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There is no way to achieve that old-fashioned Appalachian sound without a banjo, so if you’re looking to try your hand at a little bluegrass, there are a few things to keep in mind when buying your first banjo.
The best banjos come in a few different types, but the specific twang most associated with the instrument (at least in Americana) is produced by the five-string banjo, with five strings normally tuned to a G-chord. The fifth string is shorter than the others, and is attached to a tuning peg sticking out of the side of the neck.
Another common banjo variation depends on whether the instrument is classic and open-backed, or closed with a resonator covering, which helps project sound farther and tends to be preferred by bluegrass players.
What Are the Best Banjos?
The best banjos should be lightweight yet durable, with comfortable strings and a heady, consistent sound. To test the quality of the instrument, press down on the string along the length of the fingerboard — they should easily contact the frets without hurting your fingers. When strummed, the sound should be clear and without buzzes or rattles, and tuners should have their mechanisms enclosed. On five-string banjos, a geared fifth string tuner is usually preferable.
Tuning: Geared tuners are best for beginners as they allow for easy tuning and can prevent the banjo from falling out of tune.
Material: Maple, mahogany, and walnut are all common banjo materials, which each lend the instrument a slightly different sound. Maple can produce a sharp tone while mahogany can sound much warmer. Walnut banjos fall somewhere in the middle of the two.
Resonator vs Open Back: An open-back banjo has no back cover, which creates an open sound chamber. This is a classic banjo design, which produces a low-volume, mellow sound perfect for traditional mountain-style. A closed-back banjo has a wooden resonator covering the sound chamber which projects sound toward an audience. Resonator banjos sound bright and twangy, and are the preferred choice for bluegrass players.
Adjustable Features: Some banjos come with features that can be modified as you see fit. For example, some have a removable resonator, allowing you to play the instrument in both styles, or an adjustable truss rod which keeps the neck straight according to individual needs.
1. Vangoa Five-String Banjo
We consider this Vangoa an ideal starter banjo. It’s a beautiful instrument that sounds great — plus it includes all the accessories a beginner would need, including a self-adhesive pickup, a pack of extra strings, carrying bag, tuner, and three picks. We really love how well the tuner works and the quality of the carrying case, though the picks are admittedly on the small side.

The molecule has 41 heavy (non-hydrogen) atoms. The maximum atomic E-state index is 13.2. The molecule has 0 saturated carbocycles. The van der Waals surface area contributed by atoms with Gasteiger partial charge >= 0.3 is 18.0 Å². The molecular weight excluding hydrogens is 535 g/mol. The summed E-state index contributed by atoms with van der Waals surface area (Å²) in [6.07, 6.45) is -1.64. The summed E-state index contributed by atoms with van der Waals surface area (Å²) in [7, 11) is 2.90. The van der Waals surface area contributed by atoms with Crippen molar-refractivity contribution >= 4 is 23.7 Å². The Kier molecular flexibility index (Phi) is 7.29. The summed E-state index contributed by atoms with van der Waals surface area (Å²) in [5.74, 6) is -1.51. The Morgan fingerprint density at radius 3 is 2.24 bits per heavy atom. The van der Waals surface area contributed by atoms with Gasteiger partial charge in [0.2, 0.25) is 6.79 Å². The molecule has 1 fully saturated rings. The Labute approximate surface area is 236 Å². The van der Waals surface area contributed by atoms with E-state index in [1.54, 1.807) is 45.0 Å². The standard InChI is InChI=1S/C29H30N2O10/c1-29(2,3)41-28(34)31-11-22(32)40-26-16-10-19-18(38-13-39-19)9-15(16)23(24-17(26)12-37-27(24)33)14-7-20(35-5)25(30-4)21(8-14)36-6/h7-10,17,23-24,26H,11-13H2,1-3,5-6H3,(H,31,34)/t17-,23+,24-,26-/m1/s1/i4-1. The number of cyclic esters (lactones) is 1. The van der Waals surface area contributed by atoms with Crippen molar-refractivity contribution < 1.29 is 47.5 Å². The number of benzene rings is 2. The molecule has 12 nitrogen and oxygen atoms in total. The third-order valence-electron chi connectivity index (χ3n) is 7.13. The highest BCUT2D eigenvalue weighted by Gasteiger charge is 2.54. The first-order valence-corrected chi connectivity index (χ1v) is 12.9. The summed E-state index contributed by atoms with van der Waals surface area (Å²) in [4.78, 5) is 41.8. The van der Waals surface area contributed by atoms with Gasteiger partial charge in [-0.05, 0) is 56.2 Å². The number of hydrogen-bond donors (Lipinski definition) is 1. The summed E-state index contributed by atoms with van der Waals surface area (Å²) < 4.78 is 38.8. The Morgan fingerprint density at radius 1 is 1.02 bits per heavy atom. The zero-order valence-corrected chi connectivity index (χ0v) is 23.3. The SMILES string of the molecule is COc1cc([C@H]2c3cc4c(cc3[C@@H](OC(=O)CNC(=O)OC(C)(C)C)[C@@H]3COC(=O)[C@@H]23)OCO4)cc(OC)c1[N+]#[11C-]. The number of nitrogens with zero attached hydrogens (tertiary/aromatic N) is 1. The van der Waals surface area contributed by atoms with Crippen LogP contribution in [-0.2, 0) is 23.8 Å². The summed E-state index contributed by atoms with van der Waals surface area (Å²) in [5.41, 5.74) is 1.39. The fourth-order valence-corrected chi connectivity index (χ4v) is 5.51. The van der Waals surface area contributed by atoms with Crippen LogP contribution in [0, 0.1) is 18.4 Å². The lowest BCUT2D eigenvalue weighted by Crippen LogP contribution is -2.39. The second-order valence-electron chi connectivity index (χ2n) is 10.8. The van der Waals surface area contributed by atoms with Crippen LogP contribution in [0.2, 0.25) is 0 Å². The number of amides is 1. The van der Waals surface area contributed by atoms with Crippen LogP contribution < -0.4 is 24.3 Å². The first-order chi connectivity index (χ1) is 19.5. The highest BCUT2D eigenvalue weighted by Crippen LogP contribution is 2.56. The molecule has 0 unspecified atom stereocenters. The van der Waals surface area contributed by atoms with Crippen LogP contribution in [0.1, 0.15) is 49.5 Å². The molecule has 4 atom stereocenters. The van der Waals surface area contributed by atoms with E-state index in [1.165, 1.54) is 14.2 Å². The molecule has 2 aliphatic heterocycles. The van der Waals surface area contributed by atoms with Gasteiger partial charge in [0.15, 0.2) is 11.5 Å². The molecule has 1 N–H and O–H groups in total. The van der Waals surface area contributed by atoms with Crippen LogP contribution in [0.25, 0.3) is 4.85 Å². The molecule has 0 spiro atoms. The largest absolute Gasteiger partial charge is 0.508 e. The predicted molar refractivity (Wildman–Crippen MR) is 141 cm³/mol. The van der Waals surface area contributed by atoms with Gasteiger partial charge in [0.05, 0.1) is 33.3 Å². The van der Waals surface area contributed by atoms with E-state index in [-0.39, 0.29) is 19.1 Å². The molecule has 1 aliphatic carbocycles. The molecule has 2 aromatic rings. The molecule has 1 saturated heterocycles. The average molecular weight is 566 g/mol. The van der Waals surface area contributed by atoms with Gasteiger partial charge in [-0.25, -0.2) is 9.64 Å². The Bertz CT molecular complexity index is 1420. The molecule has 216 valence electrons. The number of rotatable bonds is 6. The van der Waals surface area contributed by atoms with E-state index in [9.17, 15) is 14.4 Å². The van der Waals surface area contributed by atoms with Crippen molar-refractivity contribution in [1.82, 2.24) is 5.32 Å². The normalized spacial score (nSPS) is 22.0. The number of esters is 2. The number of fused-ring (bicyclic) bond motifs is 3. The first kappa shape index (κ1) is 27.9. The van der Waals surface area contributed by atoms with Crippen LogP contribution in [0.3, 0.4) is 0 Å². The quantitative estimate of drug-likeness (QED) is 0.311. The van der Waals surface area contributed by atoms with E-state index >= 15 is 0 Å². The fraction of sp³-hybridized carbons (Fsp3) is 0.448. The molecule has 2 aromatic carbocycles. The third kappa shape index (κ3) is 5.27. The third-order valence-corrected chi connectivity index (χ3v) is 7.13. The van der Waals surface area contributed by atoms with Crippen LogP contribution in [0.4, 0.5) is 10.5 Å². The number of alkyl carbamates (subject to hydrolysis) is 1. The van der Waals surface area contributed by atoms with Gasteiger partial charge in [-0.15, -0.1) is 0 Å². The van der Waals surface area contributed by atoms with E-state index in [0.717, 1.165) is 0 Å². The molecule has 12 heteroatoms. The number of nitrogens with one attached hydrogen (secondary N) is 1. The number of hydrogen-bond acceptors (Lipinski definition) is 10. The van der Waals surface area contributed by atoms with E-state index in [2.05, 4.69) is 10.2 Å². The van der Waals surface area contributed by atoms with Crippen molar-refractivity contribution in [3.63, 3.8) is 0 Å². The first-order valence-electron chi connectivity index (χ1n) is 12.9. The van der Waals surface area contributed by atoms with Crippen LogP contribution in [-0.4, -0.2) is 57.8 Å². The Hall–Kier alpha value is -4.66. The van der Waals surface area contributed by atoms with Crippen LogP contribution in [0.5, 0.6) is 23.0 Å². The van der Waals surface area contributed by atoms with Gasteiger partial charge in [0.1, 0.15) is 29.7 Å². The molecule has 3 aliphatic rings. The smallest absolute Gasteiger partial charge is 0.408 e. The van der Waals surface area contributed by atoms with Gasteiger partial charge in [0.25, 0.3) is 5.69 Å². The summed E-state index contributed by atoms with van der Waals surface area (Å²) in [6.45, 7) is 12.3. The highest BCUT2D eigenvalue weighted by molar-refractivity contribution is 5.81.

This banjo is also adjustable. By loosening or tightening the outside and inside nut on the truss board, the player can adjust the position of the strings and keep the banjo neck straight. And because the resonator is removable, it can work as both an open and closed back banjo.
Pros: Comes with all necessary accessories and adjustable neck.
Cons: Picks and strap could be higher quality, but are easily replaced.
2. Jameson Guitars Five-String Banjo
We love how beautifully-made this banjo is, with 24 brackets, a maple bridge, adjustable hinged tailpiece and chrome-plated armrest. Plus, while many banjos need a fair amount of assembly when they arrive, this instrument comes already set-up and ready to play (with some minor tuning).
It also includes a mahogany neck and resonator (which can be removed if desired), as well as a maple and mahogany shell and high-gloss finish. Another notable consideration for beginner banjo players is that Jameson, the manufacturer, includes free basic banjo lessons on the company’s website.
Pros: Quality mahogany and maple construction.
Cons: Resonator a bit hard to replace once it’s removed.
3. Costzon 5-String Banjo
Another excellent beginner banjo, this model does require some set-up, but it’s not too tricky. Like the two banjos above, this is a five-string instrument, and constructed from quality wood with a high-gloss finish. Most importantly, of course, it sounds fantastic. Players say the strings feel easy on the fingers and produce a clean, well-balanced tone.
If you did want to improve the quality of the instrument, some people recommend replacing the bridge — an economical hack that may improve the sound quality.
Pros: Easy to set up with a clear tone.
Cons: Could be improved with replacing a couple parts.